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Re: shell-expand-line drops quotation marks

From: Chet Ramey
Subject: Re: shell-expand-line drops quotation marks
Date: Fri, 6 Nov 2015 08:12:35 -0500
User-agent: Mozilla/5.0 (Macintosh; Intel Mac OS X 10.10; rv:38.0) Gecko/20100101 Thunderbird/38.3.0

On 11/4/15 1:48 PM, Keith Thompson wrote:
> Thanks, I didn't know about history-expand-line.
> Is there some case where shell-expand-line would actually be useful?
> If I've typed *"foo bar"*, I can't think of any case where I'd *want*
> it to be replaced by *foo bar*, which has a very different meaning.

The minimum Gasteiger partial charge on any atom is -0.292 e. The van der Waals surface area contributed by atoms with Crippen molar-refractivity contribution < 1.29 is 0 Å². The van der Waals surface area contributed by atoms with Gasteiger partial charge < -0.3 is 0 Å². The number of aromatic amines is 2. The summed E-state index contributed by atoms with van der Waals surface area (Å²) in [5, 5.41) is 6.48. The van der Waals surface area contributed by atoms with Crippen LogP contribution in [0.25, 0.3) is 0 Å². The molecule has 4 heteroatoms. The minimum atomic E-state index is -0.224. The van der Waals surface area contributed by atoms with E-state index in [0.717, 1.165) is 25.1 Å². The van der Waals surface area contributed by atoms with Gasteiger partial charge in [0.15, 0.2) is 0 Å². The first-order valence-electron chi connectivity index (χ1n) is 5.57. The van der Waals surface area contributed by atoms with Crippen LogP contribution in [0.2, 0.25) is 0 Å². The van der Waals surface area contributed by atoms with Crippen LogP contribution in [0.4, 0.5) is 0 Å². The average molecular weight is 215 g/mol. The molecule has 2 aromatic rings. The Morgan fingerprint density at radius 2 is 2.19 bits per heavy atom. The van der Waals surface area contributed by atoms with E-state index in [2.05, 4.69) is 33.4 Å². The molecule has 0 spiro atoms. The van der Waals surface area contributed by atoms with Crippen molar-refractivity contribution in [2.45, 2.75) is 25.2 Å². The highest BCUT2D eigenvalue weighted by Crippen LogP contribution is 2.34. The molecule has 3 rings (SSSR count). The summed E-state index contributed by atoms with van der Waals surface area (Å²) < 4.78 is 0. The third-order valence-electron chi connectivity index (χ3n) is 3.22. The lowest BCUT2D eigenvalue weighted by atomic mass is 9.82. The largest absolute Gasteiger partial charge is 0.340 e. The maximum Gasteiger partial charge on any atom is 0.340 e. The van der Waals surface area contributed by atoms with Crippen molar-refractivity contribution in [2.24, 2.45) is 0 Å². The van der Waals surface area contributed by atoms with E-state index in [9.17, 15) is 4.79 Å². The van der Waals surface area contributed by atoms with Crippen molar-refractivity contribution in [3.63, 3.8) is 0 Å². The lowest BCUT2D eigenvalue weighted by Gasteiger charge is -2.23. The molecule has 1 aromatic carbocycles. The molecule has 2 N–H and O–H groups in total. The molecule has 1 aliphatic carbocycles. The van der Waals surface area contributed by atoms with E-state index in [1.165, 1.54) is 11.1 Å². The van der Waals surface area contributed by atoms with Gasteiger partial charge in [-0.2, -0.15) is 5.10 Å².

> Of course the obvious answer is not to use it, but I'm wondering why
> it's there.

Sure, when you want to expand aliases or variables in the command before
executing it.  It's only the quote removal that you -- in this case --
don't want.  You can also undo the word expansions after viewing them,
restoring the quoted strings.

There are separate bindable commands for history expansion, alias
expansion, and history-and-alias expansion.  If you don't want the
rest of the word expansions, you can easily rebind the commands.

``The lyf so short, the craft so long to lerne.'' - Chaucer
                 ``Ars longa, vita brevis'' - Hippocrates
Chet Ramey, ITS, CWRU    address@hidden    http://cnswww.cns.cwru.edu/~chet/

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